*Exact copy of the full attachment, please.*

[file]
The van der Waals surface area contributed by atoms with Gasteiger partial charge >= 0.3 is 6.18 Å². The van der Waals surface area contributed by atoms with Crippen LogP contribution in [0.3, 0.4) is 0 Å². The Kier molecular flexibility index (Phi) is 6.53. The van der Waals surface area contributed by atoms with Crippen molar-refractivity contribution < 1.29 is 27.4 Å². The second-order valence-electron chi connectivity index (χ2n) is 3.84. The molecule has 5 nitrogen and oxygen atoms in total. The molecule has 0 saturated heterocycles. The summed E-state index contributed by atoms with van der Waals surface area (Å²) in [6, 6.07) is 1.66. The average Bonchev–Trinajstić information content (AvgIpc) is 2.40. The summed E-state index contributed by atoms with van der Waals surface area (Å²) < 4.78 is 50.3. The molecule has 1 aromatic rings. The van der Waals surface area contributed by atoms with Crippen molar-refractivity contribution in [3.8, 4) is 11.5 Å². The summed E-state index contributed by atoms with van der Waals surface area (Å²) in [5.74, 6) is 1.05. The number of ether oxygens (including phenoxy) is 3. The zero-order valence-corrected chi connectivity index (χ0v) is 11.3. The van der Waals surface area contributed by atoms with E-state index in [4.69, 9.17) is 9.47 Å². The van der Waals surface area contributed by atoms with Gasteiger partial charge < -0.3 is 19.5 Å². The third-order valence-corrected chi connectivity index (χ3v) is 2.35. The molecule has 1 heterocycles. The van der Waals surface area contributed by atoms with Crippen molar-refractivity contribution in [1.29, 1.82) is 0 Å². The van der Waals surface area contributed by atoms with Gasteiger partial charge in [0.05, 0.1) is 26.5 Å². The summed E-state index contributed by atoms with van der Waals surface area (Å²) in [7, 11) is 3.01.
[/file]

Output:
The van der Waals surface area contributed by atoms with Gasteiger partial charge >= 0.3 is 6.18 Å². The van der Waals surface area contributed by atoms with Crippen LogP contribution in [0.3, 0.4) is 0 Å². The Kier molecular flexibility index (Phi) is 6.53. The van der Waals surface area contributed by atoms with Crippen molar-refractivity contribution < 1.29 is 27.4 Å². The second-order valence-electron chi connectivity index (χ2n) is 3.84. The molecule has 5 nitrogen and oxygen atoms in total. The molecule has 0 saturated heterocycles. The summed E-state index contributed by atoms with van der Waals surface area (Å²) in [6, 6.07) is 1.66. The average Bonchev–Trinajstić information content (AvgIpc) is 2.40. The summed E-state index contributed by atoms with van der Waals surface area (Å²) < 4.78 is 50.3. The molecule has 1 aromatic rings. The van der Waals surface area contributed by atoms with Crippen molar-refractivity contribution in [3.8, 4) is 11.5 Å². The summed E-state index contributed by atoms with van der Waals surface area (Å²) in [5.74, 6) is 1.05. The number of ether oxygens (including phenoxy) is 3. The zero-order valence-corrected chi connectivity index (χ0v) is 11.3. The van der Waals surface area contributed by atoms with E-state index in [4.69, 9.17) is 9.47 Å². The van der Waals surface area contributed by atoms with Gasteiger partial charge < -0.3 is 19.5 Å². The third-order valence-corrected chi connectivity index (χ3v) is 2.35. The molecule has 1 heterocycles. The van der Waals surface area contributed by atoms with Crippen molar-refractivity contribution in [1.29, 1.82) is 0 Å². The van der Waals surface area contributed by atoms with Gasteiger partial charge in [0.05, 0.1) is 26.5 Å². The summed E-state index contributed by atoms with van der Waals surface area (Å²) in [7, 11) is 3.01.